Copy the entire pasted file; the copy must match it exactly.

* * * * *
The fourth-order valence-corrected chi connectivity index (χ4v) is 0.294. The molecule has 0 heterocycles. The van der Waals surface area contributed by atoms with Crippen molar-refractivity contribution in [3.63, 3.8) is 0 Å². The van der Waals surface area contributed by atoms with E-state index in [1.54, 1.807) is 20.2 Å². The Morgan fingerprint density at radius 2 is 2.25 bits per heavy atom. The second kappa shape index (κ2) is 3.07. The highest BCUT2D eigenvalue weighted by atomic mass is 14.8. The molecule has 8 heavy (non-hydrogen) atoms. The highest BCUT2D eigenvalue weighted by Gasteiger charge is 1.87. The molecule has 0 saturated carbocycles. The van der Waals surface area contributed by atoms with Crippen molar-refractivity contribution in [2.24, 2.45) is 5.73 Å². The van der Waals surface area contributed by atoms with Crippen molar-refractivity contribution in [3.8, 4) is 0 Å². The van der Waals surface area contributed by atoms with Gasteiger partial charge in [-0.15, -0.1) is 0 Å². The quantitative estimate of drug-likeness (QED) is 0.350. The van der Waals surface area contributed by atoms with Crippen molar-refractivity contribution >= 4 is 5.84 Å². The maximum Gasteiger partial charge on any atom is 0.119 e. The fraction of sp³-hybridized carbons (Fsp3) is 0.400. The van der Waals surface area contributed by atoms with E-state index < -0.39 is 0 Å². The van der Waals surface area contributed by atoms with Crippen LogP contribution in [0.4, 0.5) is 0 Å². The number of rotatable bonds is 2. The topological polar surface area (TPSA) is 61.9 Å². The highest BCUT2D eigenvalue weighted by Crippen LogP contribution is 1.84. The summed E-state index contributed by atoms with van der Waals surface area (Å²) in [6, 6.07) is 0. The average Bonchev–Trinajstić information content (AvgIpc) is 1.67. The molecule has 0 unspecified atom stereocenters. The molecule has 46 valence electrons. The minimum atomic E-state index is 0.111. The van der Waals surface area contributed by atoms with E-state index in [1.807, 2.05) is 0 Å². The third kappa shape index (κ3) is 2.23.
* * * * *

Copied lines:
The fourth-order valence-corrected chi connectivity index (χ4v) is 0.294. The molecule has 0 heterocycles. The van der Waals surface area contributed by atoms with Crippen molar-refractivity contribution in [3.63, 3.8) is 0 Å². The van der Waals surface area contributed by atoms with E-state index in [1.54, 1.807) is 20.2 Å². The Morgan fingerprint density at radius 2 is 2.25 bits per heavy atom. The second kappa shape index (κ2) is 3.07. The highest BCUT2D eigenvalue weighted by atomic mass is 14.8. The molecule has 8 heavy (non-hydrogen) atoms. The highest BCUT2D eigenvalue weighted by Gasteiger charge is 1.87. The molecule has 0 saturated carbocycles. The van der Waals surface area contributed by atoms with Crippen molar-refractivity contribution in [2.24, 2.45) is 5.73 Å². The van der Waals surface area contributed by atoms with Crippen molar-refractivity contribution in [3.8, 4) is 0 Å². The van der Waals surface area contributed by atoms with Gasteiger partial charge in [-0.15, -0.1) is 0 Å². The quantitative estimate of drug-likeness (QED) is 0.350. The van der Waals surface area contributed by atoms with Crippen molar-refractivity contribution >= 4 is 5.84 Å². The maximum Gasteiger partial charge on any atom is 0.119 e. The fraction of sp³-hybridized carbons (Fsp3) is 0.400. The van der Waals surface area contributed by atoms with E-state index < -0.39 is 0 Å². The van der Waals surface area contributed by atoms with Crippen LogP contribution in [0.4, 0.5) is 0 Å². The number of rotatable bonds is 2. The topological polar surface area (TPSA) is 61.9 Å². The highest BCUT2D eigenvalue weighted by Crippen LogP contribution is 1.84. The summed E-state index contributed by atoms with van der Waals surface area (Å²) in [6, 6.07) is 0. The average Bonchev–Trinajstić information content (AvgIpc) is 1.67. The molecule has 0 unspecified atom stereocenters. The molecule has 46 valence electrons. The minimum atomic E-state index is 0.111. The van der Waals surface area contributed by atoms with E-state index in [1.807, 2.05) is 0 Å². The third kappa shape index (κ3) is 2.23.